Thursday, January 19, 2012

Cassel on Extraterritoriality and Imperial Power in 19th C China and Japan

 Here's the book description:
Perhaps more than anywhere else in the world, the nineteenth century encounter between East Asia and the Western world has been narrated as a legal encounter. Commercial treaties--negotiated by diplomats and focused on trade--framed the relationships among Tokugawa-Meiji Japan, Qing China, Choson Korea, and Western countries including Britain, France, and the United States. These treaties created a new legal order, very different than the colonial relationships that the West forged with other parts of the globe, which developed in dialogue with local precedents, local understandings of power, and local institutions. They established the rules by which foreign sojourners worked in East Asia, granting them near complete immunity from local laws and jurisdiction. The laws of extraterritoriality looked similar on paper but had very different trajectories in different East Asian countries.

Par Cassel's first book explores extraterritoriality and the ways in which Western power operated in Japan and China from the 1820s to the 1920s. In Japan, the treaties established in the 1850s were abolished after drastic regime change a decade later and replaced by European-style reciprocal agreements by the turn of the century. In China, extraterritoriality stood for a hundred years, with treaties governing nearly one hundred treaty ports, extensive Christian missionary activity, foreign controlled railroads and mines, and other foreign interests, and of such complexity that even international lawyers couldn't easily interpret them. Extraterritoriality provided the springboard for foreign domination and has left Asia with a legacy of suspicion towards international law and organizations. The issue of unequal treaties has had a lasting effect on relations between East Asia and the West.

Drawing on primary sources in Chinese, Japanese, Manchu, and several European languages, Cassel has written the first book to deal with exterritoriality in Sino-Japanese relations before 1895 and the triangular relationship between China, Japan, and the West. Grounds of Judgment is a groundbreaking history of Asian engagement with the outside world and within the region, with broader applications to understanding international history, law, and politics.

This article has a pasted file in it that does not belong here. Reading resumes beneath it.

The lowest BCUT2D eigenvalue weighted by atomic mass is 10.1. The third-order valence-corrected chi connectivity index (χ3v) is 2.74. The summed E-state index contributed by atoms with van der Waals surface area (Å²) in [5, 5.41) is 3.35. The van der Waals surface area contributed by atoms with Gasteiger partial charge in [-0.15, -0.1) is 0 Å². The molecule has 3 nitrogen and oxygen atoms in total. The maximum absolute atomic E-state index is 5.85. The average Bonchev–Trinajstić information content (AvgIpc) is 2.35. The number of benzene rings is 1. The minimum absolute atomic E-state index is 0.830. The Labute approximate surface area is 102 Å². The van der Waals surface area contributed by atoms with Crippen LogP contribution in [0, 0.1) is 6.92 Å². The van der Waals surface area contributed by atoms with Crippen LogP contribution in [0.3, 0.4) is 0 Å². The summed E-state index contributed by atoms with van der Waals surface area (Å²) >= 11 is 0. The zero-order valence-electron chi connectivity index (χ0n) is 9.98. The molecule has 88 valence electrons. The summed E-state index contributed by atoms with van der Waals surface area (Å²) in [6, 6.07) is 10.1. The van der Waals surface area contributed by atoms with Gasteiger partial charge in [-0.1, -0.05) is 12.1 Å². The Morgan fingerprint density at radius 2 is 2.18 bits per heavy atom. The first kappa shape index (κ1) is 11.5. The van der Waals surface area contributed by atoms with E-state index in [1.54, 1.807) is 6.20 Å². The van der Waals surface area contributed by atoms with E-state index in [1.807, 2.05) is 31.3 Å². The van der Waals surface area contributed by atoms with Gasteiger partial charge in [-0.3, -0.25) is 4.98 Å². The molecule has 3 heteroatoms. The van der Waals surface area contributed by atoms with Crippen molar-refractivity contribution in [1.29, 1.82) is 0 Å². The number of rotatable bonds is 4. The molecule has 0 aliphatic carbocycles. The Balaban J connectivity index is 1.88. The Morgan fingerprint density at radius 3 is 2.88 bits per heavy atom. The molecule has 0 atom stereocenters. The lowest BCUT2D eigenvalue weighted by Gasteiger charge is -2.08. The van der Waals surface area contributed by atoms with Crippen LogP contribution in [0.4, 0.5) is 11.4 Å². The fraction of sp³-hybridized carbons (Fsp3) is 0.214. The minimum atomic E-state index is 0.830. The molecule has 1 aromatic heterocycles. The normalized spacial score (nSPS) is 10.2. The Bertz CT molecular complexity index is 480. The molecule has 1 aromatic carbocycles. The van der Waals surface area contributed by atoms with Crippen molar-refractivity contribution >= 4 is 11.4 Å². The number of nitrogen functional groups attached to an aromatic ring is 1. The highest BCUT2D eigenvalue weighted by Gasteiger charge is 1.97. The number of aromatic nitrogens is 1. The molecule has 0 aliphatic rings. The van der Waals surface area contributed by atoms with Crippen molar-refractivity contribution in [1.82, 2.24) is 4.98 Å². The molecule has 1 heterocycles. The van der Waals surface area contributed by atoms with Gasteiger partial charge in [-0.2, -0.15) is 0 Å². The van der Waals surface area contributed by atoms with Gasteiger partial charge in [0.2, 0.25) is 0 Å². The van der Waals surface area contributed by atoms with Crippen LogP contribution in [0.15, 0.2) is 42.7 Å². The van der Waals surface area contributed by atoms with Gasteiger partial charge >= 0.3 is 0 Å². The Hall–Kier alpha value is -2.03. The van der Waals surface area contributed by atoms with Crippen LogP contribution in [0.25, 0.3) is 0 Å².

And the endorsements:

"Minutely argued and cogently presented, Par Cassel's Grounds of Judgment gives us a completely new base line from which to examine the practice of extraterritoriality from both the Chinese and the Japanese legal perspectives. An absorbing and valuable book." --Jonathan Spence, author of The Search for Modern China

"This sophisticated analysis of the changing legal orders in nineteenth-century East Asia nicely explodes the old dichotomy between Western international law and Chinese and Japanese responses to it. Cassel shows that even the seemingly immovable obstacle of extraterritoriality was subject to flexible interpretations that derived from domestic legal practices, which affected not only Westerners but also Japanese and Chinese in the treaty ports of the two countries. An impressive contribution both to international legal history and to the history of modern East Asia." --Carol Gluck, Columbia University

"Relying on primary and secondary sources in a host of languages, Par Cassel's new book offers the most thoroughgoing comparative examination of treaty port law and jurisdiction for late imperial China and late-Tokugawa and Meiji Japan. Especially interesting in his analysis is the treatment of the highly controversial topic extraterritoriality-with fascinating insights and stunning conclusions. This is a must read for anyone interested in late-Qing China, Tokugawa-Meiji Japan, or comparative legal history." --Joshua A. Fogel, Canada Research Chair, York University

"This is an impressive and important book. Cassel has gone back to the basics underpinning the nineteenth-century 'unequal treaties' between the different Western powers and China and Japan, and equally importantly those signed between the latter. Rich in comparative insight, Grounds of Judgement draws on an exemplary range of sources and clearly and engagingly re-writes long-unquestioned narratives. With this book Cassel compels us to rethink our fundamental assumptions about this complex tangle of relationships, and about the East Asian experience of the age of empires and its lasting legacies." --Robert Bickers, author of The Scramble for China: Foreign Devils in the Qing Empire, 1832-1914